Wednesday, August 28, 2013
Join Equal Rights Rally at the Capitol, 3:30 p.m. today
“If same-sex marriage becomes the law of the land, its implications will go far beyond the relationship of this or that couple. There will be long term and definitive changes in our entire culture.”—Larry Silva, Bishop of Honolulu, 8/22/2013
by Larry Geller
The pull-quote above is from a letter “to all Catholics” distributed on August 22 by Bishop Larry Silva on diocese letterhead. I’ll have to admit to enjoying the ability to quote the Bishop out of context.
Of course, his letter reflects the position of the Catholic Church that those “long term and definitive changes” would not be beneficial
The Bishop’s letter encourages more than just prayer, social action is needed. As such, his advice might be constructively applied to both sides of this (or other) political arguments. If we want to achieve social change in today’s world, it’s as important as ever to take action, not just rely on prayer.
I suggest that going down to the State Capitol for today’s rally or for future rallies and demonstrations is one way to do that. Or take the Bishop’s advice when contacting legislators:
Be understanding and loving toward those who do not agree with you – even Catholic legislators who have committed to vote for same-sex marriage. Pray for a change of heart and the formation of an informed conscience, and let your love be the most powerful agent of change. After all, God is love!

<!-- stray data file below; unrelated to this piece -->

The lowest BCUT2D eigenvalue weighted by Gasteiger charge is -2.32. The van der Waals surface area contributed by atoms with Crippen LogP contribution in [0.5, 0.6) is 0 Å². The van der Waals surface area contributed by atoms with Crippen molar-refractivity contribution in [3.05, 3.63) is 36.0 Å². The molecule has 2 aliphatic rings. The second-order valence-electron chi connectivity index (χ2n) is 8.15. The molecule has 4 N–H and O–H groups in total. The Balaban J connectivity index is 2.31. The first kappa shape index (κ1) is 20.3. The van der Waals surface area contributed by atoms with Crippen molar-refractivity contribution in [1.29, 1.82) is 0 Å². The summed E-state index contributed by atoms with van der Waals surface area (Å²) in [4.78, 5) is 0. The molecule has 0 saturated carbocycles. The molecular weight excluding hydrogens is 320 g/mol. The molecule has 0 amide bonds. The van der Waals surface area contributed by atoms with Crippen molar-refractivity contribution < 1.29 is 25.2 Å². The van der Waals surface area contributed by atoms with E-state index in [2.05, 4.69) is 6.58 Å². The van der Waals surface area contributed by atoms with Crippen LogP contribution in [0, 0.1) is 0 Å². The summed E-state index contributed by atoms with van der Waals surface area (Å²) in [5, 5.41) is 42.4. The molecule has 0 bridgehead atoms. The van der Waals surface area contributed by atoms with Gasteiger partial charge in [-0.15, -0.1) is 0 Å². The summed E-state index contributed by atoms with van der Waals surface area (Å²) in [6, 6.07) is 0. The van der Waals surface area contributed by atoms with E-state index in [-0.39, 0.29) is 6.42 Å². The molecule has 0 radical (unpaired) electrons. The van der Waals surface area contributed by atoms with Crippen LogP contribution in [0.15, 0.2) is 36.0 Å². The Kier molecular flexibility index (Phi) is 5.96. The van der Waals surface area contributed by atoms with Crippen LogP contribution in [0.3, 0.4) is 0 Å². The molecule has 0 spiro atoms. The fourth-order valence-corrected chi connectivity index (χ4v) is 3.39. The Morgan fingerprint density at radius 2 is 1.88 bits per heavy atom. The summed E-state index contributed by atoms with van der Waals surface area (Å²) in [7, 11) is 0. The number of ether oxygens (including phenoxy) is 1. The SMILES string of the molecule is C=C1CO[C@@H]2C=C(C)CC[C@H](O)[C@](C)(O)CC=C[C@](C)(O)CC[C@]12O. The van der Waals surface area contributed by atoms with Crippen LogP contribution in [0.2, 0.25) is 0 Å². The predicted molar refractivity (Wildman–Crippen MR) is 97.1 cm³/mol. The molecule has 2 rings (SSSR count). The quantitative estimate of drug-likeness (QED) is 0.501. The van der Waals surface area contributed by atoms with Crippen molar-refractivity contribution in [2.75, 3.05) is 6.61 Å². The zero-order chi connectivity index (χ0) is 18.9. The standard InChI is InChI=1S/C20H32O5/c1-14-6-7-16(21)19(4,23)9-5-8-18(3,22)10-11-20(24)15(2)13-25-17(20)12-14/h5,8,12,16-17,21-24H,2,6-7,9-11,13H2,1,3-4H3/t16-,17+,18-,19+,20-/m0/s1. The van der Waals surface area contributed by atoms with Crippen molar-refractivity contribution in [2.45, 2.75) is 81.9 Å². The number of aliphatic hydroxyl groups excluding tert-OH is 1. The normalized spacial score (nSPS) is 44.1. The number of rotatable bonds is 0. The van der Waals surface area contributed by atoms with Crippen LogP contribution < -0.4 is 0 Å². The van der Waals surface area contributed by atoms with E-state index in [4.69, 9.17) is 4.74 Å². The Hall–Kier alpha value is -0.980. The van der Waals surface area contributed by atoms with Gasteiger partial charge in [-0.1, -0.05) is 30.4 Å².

Ok, loving our legislators may be a stretch for some, even if the word is meant to be interpreted in an ethical rather than an emotional sense. But the point is not to assume one can simply pray, whether in a church or from behind a keyboard, and expect that something will happen.
Equal rights in marriage law will not happen without a fight. So far, the struggle has been both peaceful and successful. I hope, anyway, that after Hawaii falls into line with the federal government and the increasing number of other states that recognize same-sex marriage, even a Catholic Bishop will learn to accept what others have interpreted as God’s will, or at least as the supremacy of civil justice over religious dogma. No, he would never put it that way, but sooner or later reality must set in.
There’s also no doubt that the struggle is not yet done in Hawaii. That’s why it’s important that there be a supportive turnout at today’s and future rallies.
It seems to me a better deal if the Governor calls a special session than if we prolong the strife into the next regular session. Let’s get on with it, this needs to happen, and it will if many of us show our support.
See you at the State Capitol at 3:30 today.